Amos Wright

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Amos Wright

Amos Wright (November 24, 1809 – March 31, 1886) was a Canadian farmer and politician.

Background in Richmond Hill and Markham, Ontario[edit]

Born in Leeds County, he moved with his family to Richmond Hill, where he seemingly abandoned his education to become a farmer and mill-owner. In 1850 he becomes reeve of Markham Township, but lost in 1854.

In 1857, Wright chaired a meeting which pressed for Richmond Hill's incorporation as a village. This goal, though not immediately achieved, was eventually fulfilled in 1873.

Parliamentary career[edit]

From 1852 to 1867, Wright represented East York as a Member of the Legislative Assembly of the Province of Canada, and was noted as an ally of George Brown. Following Confederation, and after William Pearce Howland resigned to become Lieutenant Governor of Ontario, Amos Wright gained his seat in the House of Commons of Canada in a federal by-election on August 14, 1868 and came to represent York West. He retired from politics on July 8, 1872, before the next election.

Later life[edit]

In 1875 Wright was appointed Federal Indian Agent and Ontario's Crown Agent for the Thunder Bay area; (Wright resided in the then-named Port Arthur). While his Provincial appointment lasted until 1886, he was involved in alleged conflict of interest controversy in his Federal capacity of Indian Agent. In this controversy, religious issues are also said to have played a part; in any case, Wright, a Methodist from an essentially Protestant background, was replaced as Federal Indian Agent in 1883.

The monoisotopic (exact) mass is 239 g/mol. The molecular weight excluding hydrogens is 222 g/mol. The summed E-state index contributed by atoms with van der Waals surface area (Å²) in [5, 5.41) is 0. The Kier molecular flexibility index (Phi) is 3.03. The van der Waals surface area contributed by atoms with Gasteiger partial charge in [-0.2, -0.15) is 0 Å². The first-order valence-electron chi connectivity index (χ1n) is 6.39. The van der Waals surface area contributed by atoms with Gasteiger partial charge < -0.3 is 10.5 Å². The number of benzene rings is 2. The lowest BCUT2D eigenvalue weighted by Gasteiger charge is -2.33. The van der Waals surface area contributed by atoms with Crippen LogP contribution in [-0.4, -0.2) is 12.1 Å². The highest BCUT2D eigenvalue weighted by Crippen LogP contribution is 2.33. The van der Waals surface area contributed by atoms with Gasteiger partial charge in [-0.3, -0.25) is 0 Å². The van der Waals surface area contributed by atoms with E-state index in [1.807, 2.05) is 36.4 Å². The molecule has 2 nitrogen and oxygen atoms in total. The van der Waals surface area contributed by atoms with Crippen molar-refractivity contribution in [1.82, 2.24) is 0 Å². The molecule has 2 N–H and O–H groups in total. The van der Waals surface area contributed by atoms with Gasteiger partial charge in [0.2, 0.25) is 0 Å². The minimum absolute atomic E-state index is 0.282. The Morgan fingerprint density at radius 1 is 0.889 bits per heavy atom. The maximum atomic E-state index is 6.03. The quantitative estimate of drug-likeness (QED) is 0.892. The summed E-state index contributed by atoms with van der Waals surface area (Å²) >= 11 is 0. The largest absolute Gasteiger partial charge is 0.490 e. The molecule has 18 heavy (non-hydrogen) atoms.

Amos Wright was active in public life well into his seventies. Known as a well-liked figure with very wide connections, in his policial life was seen as a representative who, particularly in his earlier career, took a nuanced position on some of the key issues of the day: arguably, such a stance at times both smoothed and hindered his political advancement, but his popularity was undoubted. The 'Toronto Daily Patriot and Express' even disobligingly stated he was "as bewildered with unexpected honors as an interesting widow giving herself away in matrimony for the fourth time". While undoubtedly unfair, this comment serves to hint at the transition which his life encompassed from his early days in farming and involvement in local parish affairs, to the sometimes tumultuous political events of the Federal Parliament, as the new Dominion expanded westward.

He died at Port Arthur on March 31, 1886, and was buried in Richmond Hill.

Richmond Hill Heritage Centre[edit]

Amos Wright's house, an 1840s Regency-style dwelling in Church Street, Richmond Hill, Ontario, is designated as Richmond Hill Heritage Centre, adjoining a park named for Amos Wright.

External links[edit]

Parliament of Canada
Preceded by
William Pearce Howland
Member of Parliament from York West
Succeeded by
David Blain